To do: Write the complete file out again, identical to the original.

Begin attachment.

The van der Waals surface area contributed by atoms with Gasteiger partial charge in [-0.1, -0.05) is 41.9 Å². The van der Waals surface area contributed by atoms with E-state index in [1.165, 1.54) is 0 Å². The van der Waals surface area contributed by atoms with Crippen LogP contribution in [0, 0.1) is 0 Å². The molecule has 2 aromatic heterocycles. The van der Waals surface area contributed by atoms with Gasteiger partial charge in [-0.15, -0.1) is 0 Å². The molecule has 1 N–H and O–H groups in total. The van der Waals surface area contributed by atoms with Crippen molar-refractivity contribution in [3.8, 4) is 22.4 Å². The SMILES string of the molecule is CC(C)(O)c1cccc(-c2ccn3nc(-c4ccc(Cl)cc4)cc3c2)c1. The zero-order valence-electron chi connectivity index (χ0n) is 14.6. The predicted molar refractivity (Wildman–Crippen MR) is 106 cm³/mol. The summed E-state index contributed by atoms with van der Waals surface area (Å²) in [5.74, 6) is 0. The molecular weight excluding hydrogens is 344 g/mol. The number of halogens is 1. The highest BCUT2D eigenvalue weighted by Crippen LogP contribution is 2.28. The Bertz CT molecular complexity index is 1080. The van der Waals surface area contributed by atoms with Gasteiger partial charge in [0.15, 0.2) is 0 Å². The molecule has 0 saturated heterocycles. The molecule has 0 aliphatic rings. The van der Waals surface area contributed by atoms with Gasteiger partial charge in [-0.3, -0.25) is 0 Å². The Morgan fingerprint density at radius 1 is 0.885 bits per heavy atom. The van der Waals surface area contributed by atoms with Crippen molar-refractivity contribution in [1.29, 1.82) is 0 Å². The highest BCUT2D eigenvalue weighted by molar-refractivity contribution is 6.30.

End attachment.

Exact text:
The van der Waals surface area contributed by atoms with Gasteiger partial charge in [-0.1, -0.05) is 41.9 Å². The van der Waals surface area contributed by atoms with E-state index in [1.165, 1.54) is 0 Å². The van der Waals surface area contributed by atoms with Crippen LogP contribution in [0, 0.1) is 0 Å². The molecule has 2 aromatic heterocycles. The van der Waals surface area contributed by atoms with Gasteiger partial charge in [-0.15, -0.1) is 0 Å². The molecule has 1 N–H and O–H groups in total. The van der Waals surface area contributed by atoms with Crippen molar-refractivity contribution in [3.8, 4) is 22.4 Å². The SMILES string of the molecule is CC(C)(O)c1cccc(-c2ccn3nc(-c4ccc(Cl)cc4)cc3c2)c1. The zero-order valence-electron chi connectivity index (χ0n) is 14.6. The predicted molar refractivity (Wildman–Crippen MR) is 106 cm³/mol. The summed E-state index contributed by atoms with van der Waals surface area (Å²) in [5.74, 6) is 0. The molecular weight excluding hydrogens is 344 g/mol. The number of halogens is 1. The highest BCUT2D eigenvalue weighted by Crippen LogP contribution is 2.28. The Bertz CT molecular complexity index is 1080. The van der Waals surface area contributed by atoms with Gasteiger partial charge in [0.15, 0.2) is 0 Å². The molecule has 0 saturated heterocycles. The molecule has 0 aliphatic rings. The van der Waals surface area contributed by atoms with Gasteiger partial charge in [-0.3, -0.25) is 0 Å². The Morgan fingerprint density at radius 1 is 0.885 bits per heavy atom. The van der Waals surface area contributed by atoms with Crippen molar-refractivity contribution in [1.29, 1.82) is 0 Å². The highest BCUT2D eigenvalue weighted by molar-refractivity contribution is 6.30.